Turkey-US Relations; The Turning Point

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US President Donald Trump reaches to shake Turkey's President Recep Tayyip Erdogan's hand before a meeting at the Palace Hotel during the 72nd United Nations General Assembly on September 21, 2017 in New York City. / AFP PHOTO / Brendan Smialowski (Photo credit should read BRENDAN SMIALOWSKI/AFP/Getty Images)

The maxim; ‘no permanent friends and no permanent allies’ is not something unheard in this century. For the current realm of international relations, this fits a lot of states, situations and strategies. More precisely Turkey-US relations are ones which largely fit the given semantics of non-permanency between states. This is largely because policies are not stagnant but are constantly in a state of flux. Sometimes the national interests of states also become a bit divergent in that new interests can take their place or there can be an extension of the old ones. In short, with these categorical changes there can be changes in the relationship of states as well. Sometimes the various changes in the bilateral relations can also trigger momentous changes in foreign policies and interests. All in all this is largely interconnected and intertwined and a latest example happens to be of Turkey and US.

The relationship dynamics between the two states are somewhat precarious and have been so for quite some time now. At this time, because of the various ups and downs between the two sides the relationship has become worn out and somnolent. Not digging that deep in history, the momentary crisis between the two started when Turkey became suspicious of the US being the perpetrator in instigating instability after the failed coup attempt. This went further with Turkish apprehensions over FETO and Gullen who is residing in US and Erdogan wants them to turn him over to Turkey. Furthermore, the issues of US aiding the Kurd forces and the Turk rapprochement with Russia became the issues which etched the two states far away from each other. The final straw between them was when Trump administration put sanctions on Turkey over the issue of the detained US pastor, Andrew Brunson. The sanctions not only put a diplomatic rift between the two but also plunged Turkey into a deepening economic crisis and its relations with US straight to darkness.

This time the fact is that Turkey is practically heading towards a collision course which might not end soon with not just the US but also with the EU states, especially Germany. And if one sticks to US, then under Trump the policies seem to be rapidly changing. This has become more of a fiasco where there is a clash of personalities without any of them backing down. The interesting aspect is that President Trump has recently put Iran, Russia and Pakistan under a series of sanctions and even blocked aid to Palestinian people. For Trump this seems to be some kind of a hawkish portrayal of power. What he does not realise is that if that power is also reciprocated with rigidity from the other side, there is an entire bilateral tumult. Thus as soon as the sanctions were placed, Erdogan called for boycotting all Western and especially US made products.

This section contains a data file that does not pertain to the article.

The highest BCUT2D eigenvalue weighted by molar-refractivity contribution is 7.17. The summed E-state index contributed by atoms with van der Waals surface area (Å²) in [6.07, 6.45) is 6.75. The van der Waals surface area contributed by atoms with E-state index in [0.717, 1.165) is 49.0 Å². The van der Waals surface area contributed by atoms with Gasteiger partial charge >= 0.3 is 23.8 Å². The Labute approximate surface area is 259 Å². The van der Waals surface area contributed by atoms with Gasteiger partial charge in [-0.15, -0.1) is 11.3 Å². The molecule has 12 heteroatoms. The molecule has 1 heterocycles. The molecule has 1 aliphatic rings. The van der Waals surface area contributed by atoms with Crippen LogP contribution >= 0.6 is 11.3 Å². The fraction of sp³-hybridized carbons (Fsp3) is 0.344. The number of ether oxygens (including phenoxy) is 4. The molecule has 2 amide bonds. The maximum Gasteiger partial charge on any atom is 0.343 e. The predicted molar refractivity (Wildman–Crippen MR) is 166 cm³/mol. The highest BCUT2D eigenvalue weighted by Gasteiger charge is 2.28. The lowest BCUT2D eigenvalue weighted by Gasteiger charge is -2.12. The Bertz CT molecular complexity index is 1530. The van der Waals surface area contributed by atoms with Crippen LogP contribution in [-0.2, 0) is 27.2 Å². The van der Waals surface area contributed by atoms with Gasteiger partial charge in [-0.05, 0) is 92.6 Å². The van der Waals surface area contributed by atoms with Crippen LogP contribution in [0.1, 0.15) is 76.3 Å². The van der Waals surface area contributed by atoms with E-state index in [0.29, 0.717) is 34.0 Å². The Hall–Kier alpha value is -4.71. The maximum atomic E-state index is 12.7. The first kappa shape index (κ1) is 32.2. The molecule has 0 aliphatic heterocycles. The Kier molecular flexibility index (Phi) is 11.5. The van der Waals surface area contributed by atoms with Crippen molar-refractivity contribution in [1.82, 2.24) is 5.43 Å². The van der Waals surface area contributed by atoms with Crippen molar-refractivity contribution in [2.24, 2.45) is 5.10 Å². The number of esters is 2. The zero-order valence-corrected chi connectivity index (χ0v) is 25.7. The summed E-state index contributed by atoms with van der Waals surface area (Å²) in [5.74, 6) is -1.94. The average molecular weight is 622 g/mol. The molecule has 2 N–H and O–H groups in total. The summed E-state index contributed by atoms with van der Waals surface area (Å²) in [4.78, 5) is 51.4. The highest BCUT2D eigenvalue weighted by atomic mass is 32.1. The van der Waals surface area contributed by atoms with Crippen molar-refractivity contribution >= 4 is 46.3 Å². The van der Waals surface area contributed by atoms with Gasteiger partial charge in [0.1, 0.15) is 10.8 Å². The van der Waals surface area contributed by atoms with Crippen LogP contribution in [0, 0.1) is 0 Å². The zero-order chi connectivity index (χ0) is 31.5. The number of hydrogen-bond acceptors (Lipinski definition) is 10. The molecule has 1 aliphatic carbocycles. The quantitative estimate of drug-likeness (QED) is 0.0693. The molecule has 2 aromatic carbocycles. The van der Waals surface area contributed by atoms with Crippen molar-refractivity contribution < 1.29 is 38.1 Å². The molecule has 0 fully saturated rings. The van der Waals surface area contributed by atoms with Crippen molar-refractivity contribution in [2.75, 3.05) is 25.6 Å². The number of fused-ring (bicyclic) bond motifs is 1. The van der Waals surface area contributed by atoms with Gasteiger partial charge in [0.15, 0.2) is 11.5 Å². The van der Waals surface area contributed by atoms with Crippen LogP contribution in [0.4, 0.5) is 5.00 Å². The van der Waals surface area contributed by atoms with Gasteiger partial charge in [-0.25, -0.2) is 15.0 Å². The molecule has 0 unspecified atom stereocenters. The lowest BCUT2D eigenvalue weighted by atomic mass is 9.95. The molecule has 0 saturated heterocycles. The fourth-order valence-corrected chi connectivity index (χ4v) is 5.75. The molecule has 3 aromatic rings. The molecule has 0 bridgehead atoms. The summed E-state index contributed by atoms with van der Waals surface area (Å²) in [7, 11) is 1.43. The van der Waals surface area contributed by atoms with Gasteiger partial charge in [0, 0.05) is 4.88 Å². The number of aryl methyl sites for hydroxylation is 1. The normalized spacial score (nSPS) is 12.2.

In all of this, not only are the bilateral relations between the two states being stagnated but they are now too far ahead to come to terms, at least for some time. The main issues still are there which need to be acknowledged if not solved. The charge sheet which Turkey has against the US is not an easy one to downright put aside. To begin with the state of Turkey has serious apprehensions regarding the FETO organisation and Gullen and the fact that US always skims this issue away shows that US wants a one sided relations of demand and supply. When Trump claimed that Turkey ought to free Andrew Brunson, a US Pastor who was detained after the failed coup attempt on charges of being in cohorts with FETO and PKK—the Kurdish force which Turkey is against, it showed the lengths to which this one-sided demand and supply policy can go to.

Apart from that Turkey has occasionally shown their concern regarding the US support to the Kurdish forces. Here is Turkey embroiled in conflict against this group and there is US aiding them and siding with them in the Syrian crisis. What it shows is that US has its own interests and it ought to pursue them, but it has been side-lining the concerns of its one time ally. This was the reason as to why Turkey was pushed towards Russia in the first place and to this day the rapprochement actually blossomed into an alliance.

But of course US did have its own concerns regarding Turkey as well; for one the idea of Erdogan being an all-powerful Executive was not seen in a very ‘democratic’ light. Of course the purge which Erdogan waged against the FETO network was looked upon as a dictatorial stance. But apart from that the undercutting of US interests in the Syrian crisis, the Russian alliance and the Turk role in Qatar crisis were looked upon with trepidation by the US as well.

The relationship dynamics between the two sides are not stemming from one side, of course this is a two way street. But now there is a certain amount of gap between the two states that the diplomatic crisis has turned into a turning point of bilateralism. They might come to the table of reconciliation someday but there is going to be a lot of mistrust between the two sides. The only lesson to be learnt here is the idea of national interests being superior to everything else in the realm. It worked for one side and it worked for the other side as well.


Amna Javed
Amna Javed is a graduate of School of Politics and International Relations, Quaid e Azam University, Islamabad. At the moment she is engaged in her post-graduate research focused on Middle East and Turkey